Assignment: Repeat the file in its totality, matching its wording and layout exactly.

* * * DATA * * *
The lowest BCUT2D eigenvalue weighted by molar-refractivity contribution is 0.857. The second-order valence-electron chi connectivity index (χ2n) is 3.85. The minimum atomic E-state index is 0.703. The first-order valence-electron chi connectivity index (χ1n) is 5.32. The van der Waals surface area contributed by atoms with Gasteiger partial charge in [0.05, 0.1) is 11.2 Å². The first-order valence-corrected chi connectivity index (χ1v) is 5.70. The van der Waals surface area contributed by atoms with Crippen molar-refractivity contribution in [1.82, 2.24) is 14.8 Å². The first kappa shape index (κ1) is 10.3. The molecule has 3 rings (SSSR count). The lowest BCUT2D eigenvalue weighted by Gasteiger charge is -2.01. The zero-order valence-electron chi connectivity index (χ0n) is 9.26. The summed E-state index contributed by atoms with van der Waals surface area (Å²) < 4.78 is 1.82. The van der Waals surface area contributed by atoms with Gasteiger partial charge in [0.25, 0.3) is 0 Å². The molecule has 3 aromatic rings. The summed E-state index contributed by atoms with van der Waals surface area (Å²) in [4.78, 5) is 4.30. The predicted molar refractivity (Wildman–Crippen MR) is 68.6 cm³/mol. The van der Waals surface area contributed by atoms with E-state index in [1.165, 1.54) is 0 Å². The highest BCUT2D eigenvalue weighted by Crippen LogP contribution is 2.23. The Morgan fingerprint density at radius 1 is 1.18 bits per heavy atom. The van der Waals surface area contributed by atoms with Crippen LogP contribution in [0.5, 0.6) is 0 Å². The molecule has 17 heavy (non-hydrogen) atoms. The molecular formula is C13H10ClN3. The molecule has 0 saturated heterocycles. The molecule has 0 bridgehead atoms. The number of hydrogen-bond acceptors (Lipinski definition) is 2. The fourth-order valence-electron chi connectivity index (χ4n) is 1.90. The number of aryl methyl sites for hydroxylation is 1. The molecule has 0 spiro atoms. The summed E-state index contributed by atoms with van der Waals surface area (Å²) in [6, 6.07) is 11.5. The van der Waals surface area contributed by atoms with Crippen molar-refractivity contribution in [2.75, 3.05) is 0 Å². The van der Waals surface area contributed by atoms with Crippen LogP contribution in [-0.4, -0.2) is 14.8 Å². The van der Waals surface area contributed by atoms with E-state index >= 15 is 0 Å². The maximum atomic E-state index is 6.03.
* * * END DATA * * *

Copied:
The lowest BCUT2D eigenvalue weighted by molar-refractivity contribution is 0.857. The second-order valence-electron chi connectivity index (χ2n) is 3.85. The minimum atomic E-state index is 0.703. The first-order valence-electron chi connectivity index (χ1n) is 5.32. The van der Waals surface area contributed by atoms with Gasteiger partial charge in [0.05, 0.1) is 11.2 Å². The first-order valence-corrected chi connectivity index (χ1v) is 5.70. The van der Waals surface area contributed by atoms with Crippen molar-refractivity contribution in [1.82, 2.24) is 14.8 Å². The first kappa shape index (κ1) is 10.3. The molecule has 3 rings (SSSR count). The lowest BCUT2D eigenvalue weighted by Gasteiger charge is -2.01. The zero-order valence-electron chi connectivity index (χ0n) is 9.26. The summed E-state index contributed by atoms with van der Waals surface area (Å²) < 4.78 is 1.82. The van der Waals surface area contributed by atoms with Gasteiger partial charge in [0.25, 0.3) is 0 Å². The molecule has 3 aromatic rings. The summed E-state index contributed by atoms with van der Waals surface area (Å²) in [4.78, 5) is 4.30. The predicted molar refractivity (Wildman–Crippen MR) is 68.6 cm³/mol. The van der Waals surface area contributed by atoms with E-state index in [1.165, 1.54) is 0 Å². The highest BCUT2D eigenvalue weighted by Crippen LogP contribution is 2.23. The Morgan fingerprint density at radius 1 is 1.18 bits per heavy atom. The van der Waals surface area contributed by atoms with Crippen LogP contribution in [0.5, 0.6) is 0 Å². The molecule has 17 heavy (non-hydrogen) atoms. The molecular formula is C13H10ClN3. The molecule has 0 saturated heterocycles. The molecule has 0 bridgehead atoms. The number of hydrogen-bond acceptors (Lipinski definition) is 2. The fourth-order valence-electron chi connectivity index (χ4n) is 1.90. The number of aryl methyl sites for hydroxylation is 1. The molecule has 0 spiro atoms. The summed E-state index contributed by atoms with van der Waals surface area (Å²) in [6, 6.07) is 11.5. The van der Waals surface area contributed by atoms with Crippen molar-refractivity contribution in [2.75, 3.05) is 0 Å². The van der Waals surface area contributed by atoms with Crippen LogP contribution in [-0.4, -0.2) is 14.8 Å². The van der Waals surface area contributed by atoms with E-state index >= 15 is 0 Å². The maximum atomic E-state index is 6.03.